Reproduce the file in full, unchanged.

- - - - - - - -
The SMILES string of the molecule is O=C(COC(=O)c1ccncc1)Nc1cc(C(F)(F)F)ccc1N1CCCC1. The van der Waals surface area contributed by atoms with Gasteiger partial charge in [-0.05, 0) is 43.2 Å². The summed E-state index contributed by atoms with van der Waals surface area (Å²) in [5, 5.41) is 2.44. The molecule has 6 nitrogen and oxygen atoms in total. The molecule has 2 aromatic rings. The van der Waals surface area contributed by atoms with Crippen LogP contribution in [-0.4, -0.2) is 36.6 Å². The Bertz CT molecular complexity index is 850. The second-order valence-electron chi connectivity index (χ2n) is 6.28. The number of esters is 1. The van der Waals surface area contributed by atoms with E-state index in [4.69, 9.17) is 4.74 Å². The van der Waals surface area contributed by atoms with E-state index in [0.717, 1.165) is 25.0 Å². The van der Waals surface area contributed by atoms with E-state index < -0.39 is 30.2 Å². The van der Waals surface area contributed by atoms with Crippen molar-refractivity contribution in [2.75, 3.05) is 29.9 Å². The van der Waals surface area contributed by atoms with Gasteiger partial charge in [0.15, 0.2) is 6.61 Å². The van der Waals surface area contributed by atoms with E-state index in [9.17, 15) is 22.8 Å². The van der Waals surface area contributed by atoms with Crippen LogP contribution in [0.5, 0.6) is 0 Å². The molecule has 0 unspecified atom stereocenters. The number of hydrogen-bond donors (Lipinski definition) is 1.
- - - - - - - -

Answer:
The SMILES string of the molecule is O=C(COC(=O)c1ccncc1)Nc1cc(C(F)(F)F)ccc1N1CCCC1. The van der Waals surface area contributed by atoms with Gasteiger partial charge in [-0.05, 0) is 43.2 Å². The summed E-state index contributed by atoms with van der Waals surface area (Å²) in [5, 5.41) is 2.44. The molecule has 6 nitrogen and oxygen atoms in total. The molecule has 2 aromatic rings. The van der Waals surface area contributed by atoms with Crippen LogP contribution in [-0.4, -0.2) is 36.6 Å². The Bertz CT molecular complexity index is 850. The second-order valence-electron chi connectivity index (χ2n) is 6.28. The number of esters is 1. The van der Waals surface area contributed by atoms with E-state index in [4.69, 9.17) is 4.74 Å². The van der Waals surface area contributed by atoms with E-state index in [0.717, 1.165) is 25.0 Å². The van der Waals surface area contributed by atoms with E-state index < -0.39 is 30.2 Å². The van der Waals surface area contributed by atoms with Crippen molar-refractivity contribution in [2.75, 3.05) is 29.9 Å². The van der Waals surface area contributed by atoms with Gasteiger partial charge in [0.15, 0.2) is 6.61 Å². The van der Waals surface area contributed by atoms with E-state index in [9.17, 15) is 22.8 Å². The van der Waals surface area contributed by atoms with Crippen LogP contribution in [0.5, 0.6) is 0 Å². The molecule has 0 unspecified atom stereocenters. The number of hydrogen-bond donors (Lipinski definition) is 1.